Friday, October 5, 2012

Walking in Ireland: An Introduction

Ireland ranks among the world's best walking holiday destinations. For its relatively small size, the region offers a diverse selection of landscapes for the walker to explore. 

Where to Walk in Ireland

Walking areas in Ireland can be categorised as follows:

Walking Guidebooks & Maps

When planning your walks in Ireland, you are advised to refer to the best walking guidebooks and maps available. For details of the most highly-recommended Irish walking publications, select one of the following categories:

  Irish Walking Maps

Walking Clubs in Ireland

By joining a walking club, you can introduce a social element to your walking. As well as walking events, many clubs have a packed social calendar. Most clubs arrange at least one trip each year, allowing its members to sample places and activities outside their local area. It is also becoming increasingly popular for clubs to offer basic mountain skills courses to its members.

Irish Walking Events & Challenges

A wide range of walk-related events are held all over Ireland throughout the year. These include walking festivals and challenge walks organised by local walking clubs, communities and charities.


Ireland is relatively low-lying for an island of its size, only reaching a maximum height of 1,039m above sea level. In comparison, the similar-sized islands of Cuba, Iceland, Mindanao, Hokkaidō, and Hispaniola reach elevations within the range of 1,970m to 3,100m above sea level – although these islands are all located in more geologically active regions of the planet. Evidence tells us that Ireland once had mountains comparable in height to the present-day Himalayas. 


Ireland’s summer falls during the months of June, July and August when maximum daytime temperatures can reach about 25°C. Despite sharing the same latitudes as parts of Canada and Russia, Ireland only occasionally experiences severe wintry conditions. This is due to the Gulf Stream – a warm water current originating near Florida – which travels in a general northwest direction across the Atlantic. An extension of the Gulf Stream – the North Atlantic Drift – passes Western Europe, thereby maintaining Ireland’s temperate climate.

The Irish winter falls during the months of December, January and February. On average, there might only be two or three days of significant snowfall during the year in low-lying areas. On higher ground, however, snow may remain for a few weeks.

Ireland is one of the first European landmasses to receive weather systems from the Atlantic. These generally bring intermittent spells of rain at any time of year, and the majority of rainfall occurs where weather systems meet the mountain ranges along the west coast.

There is no defined wet or dry seasons in Ireland, although the summer and winter months generally receive slightly less rain than the spring and autumn months.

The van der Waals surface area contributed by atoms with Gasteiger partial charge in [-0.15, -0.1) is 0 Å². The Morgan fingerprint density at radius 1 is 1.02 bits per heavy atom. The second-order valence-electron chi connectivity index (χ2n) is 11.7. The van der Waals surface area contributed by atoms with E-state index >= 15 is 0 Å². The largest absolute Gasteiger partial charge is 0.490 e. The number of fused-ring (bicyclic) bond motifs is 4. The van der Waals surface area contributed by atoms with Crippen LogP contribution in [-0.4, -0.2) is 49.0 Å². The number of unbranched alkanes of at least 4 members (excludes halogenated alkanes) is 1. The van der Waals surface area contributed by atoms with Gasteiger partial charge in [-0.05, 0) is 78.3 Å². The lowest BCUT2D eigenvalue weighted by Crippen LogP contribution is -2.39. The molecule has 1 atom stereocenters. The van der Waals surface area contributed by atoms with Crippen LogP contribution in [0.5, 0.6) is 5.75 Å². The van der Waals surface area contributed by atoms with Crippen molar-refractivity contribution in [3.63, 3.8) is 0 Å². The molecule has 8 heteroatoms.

Daylight Hours

Located between the northern latitudes of 51° and 56°, Ireland experiences a wide range of daylight hours throughout the year. The amount of daylight available needs to be taken into account before planning a long walk, otherwise there is an increased risk of finishing in darkness during winter months

The winter solstice occurs every year on or near 21 December. In the northern hemisphere, this is referred to as ‘the shortest day’ because it is the day on which the sun spends the shortest time above the horizon. In Ireland, on the shortest day, the sun rises at about 8:40 a.m. and sets at about 4:10 p.m. providing approximately seven-and-a-half hours of daylight.

The summer solstice occurs every year on or near 21 June. In the northern hemisphere, this is referred to as ‘the longest day’ because it is the day on which the sun spends the longest time above the horizon. In Ireland, on the longest day, the sun rises at about 5:00 a.m. and sets at about 10:00 p.m. providing approximately seventeen hours of daylight

Clothing & Equipment

Always dress sensibly before setting off on a walk. In Ireland, it is best to assume that it could rain on any day. Always take a waterproof layer into the mountains. Windproof clothes can significantly reduce the cooling effects of winds on exposed summits. It is advisable to use more thin layers of clothing rather than a few thick ones as it allows more flexibility and easier control of body temperature.

Never assume that it will be a hot day at the summit of an 800m mountain just because it is 25°C at sea level. It will be a few degrees colder up there, and a strong, chilling wind could easily bring temperatures down to single figures. Best to be over-prepared than under-prepared. Always keep a hat and gloves in your rucksack, just in case.

In the mountains, walking boots will provide support to your ankles when crossing uneven terrain. A good well-fitted rucksack will prevent injury to your back and shoulders. For crossing boggy ground, waterproof gaiters for the lower legs are a worthy investment. Walking poles can make things easier by transferring some burden from the legs to the arms, especially on longer walks - don't forget to shorten poles for uphill walking and extend them for downhill sections.

Always carry spare food and plenty of water, especially on a hot day. When venturing into the hills or a large forested area, always carry a map and compass (and / or GPS). Just in case the worst should happen, don't forget your mobile phone - although don't rely on always getting a good signal.

To help you find the start point for a walk, an in-car satnav unit can be a useful investment. Satnav-compatible start point coordinates for walks in Ireland can be found in the Irish Walking Routes section of the Ireland Walking Guide website.